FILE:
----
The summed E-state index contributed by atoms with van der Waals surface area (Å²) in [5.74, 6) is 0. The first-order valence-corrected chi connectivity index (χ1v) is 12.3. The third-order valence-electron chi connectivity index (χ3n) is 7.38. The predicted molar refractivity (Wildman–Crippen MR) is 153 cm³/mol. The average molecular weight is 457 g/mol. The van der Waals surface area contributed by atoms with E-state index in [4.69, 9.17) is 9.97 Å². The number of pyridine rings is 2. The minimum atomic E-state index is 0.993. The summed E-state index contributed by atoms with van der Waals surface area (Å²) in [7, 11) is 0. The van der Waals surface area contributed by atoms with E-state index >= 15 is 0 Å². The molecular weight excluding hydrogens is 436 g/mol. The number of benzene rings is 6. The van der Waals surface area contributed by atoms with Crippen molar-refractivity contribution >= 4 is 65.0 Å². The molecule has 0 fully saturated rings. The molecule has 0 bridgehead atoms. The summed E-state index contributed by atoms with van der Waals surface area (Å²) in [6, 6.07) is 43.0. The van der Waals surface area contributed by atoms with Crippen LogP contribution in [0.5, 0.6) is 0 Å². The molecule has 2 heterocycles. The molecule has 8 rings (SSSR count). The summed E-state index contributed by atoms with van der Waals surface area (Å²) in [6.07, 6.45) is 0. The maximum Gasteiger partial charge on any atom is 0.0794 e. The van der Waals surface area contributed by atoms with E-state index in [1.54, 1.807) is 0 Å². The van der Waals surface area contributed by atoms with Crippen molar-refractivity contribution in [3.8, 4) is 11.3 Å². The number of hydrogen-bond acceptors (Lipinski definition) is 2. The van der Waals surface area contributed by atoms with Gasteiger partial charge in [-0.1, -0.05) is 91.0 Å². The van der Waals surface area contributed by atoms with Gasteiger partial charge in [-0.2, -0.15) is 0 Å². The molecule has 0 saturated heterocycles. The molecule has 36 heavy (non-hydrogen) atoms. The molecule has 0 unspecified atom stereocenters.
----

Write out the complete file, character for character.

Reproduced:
The summed E-state index contributed by atoms with van der Waals surface area (Å²) in [5.74, 6) is 0. The first-order valence-corrected chi connectivity index (χ1v) is 12.3. The third-order valence-electron chi connectivity index (χ3n) is 7.38. The predicted molar refractivity (Wildman–Crippen MR) is 153 cm³/mol. The average molecular weight is 457 g/mol. The van der Waals surface area contributed by atoms with E-state index in [4.69, 9.17) is 9.97 Å². The number of pyridine rings is 2. The minimum atomic E-state index is 0.993. The summed E-state index contributed by atoms with van der Waals surface area (Å²) in [7, 11) is 0. The van der Waals surface area contributed by atoms with E-state index >= 15 is 0 Å². The molecular weight excluding hydrogens is 436 g/mol. The number of benzene rings is 6. The van der Waals surface area contributed by atoms with Crippen molar-refractivity contribution >= 4 is 65.0 Å². The molecule has 0 fully saturated rings. The molecule has 0 bridgehead atoms. The summed E-state index contributed by atoms with van der Waals surface area (Å²) in [6, 6.07) is 43.0. The van der Waals surface area contributed by atoms with Crippen LogP contribution in [0.5, 0.6) is 0 Å². The molecule has 2 heterocycles. The molecule has 8 rings (SSSR count). The summed E-state index contributed by atoms with van der Waals surface area (Å²) in [6.07, 6.45) is 0. The maximum Gasteiger partial charge on any atom is 0.0794 e. The van der Waals surface area contributed by atoms with E-state index in [1.54, 1.807) is 0 Å². The van der Waals surface area contributed by atoms with Crippen molar-refractivity contribution in [3.8, 4) is 11.3 Å². The number of hydrogen-bond acceptors (Lipinski definition) is 2. The van der Waals surface area contributed by atoms with Gasteiger partial charge in [-0.1, -0.05) is 91.0 Å². The van der Waals surface area contributed by atoms with Gasteiger partial charge in [-0.2, -0.15) is 0 Å². The molecule has 0 saturated heterocycles. The molecule has 36 heavy (non-hydrogen) atoms. The molecule has 0 unspecified atom stereocenters.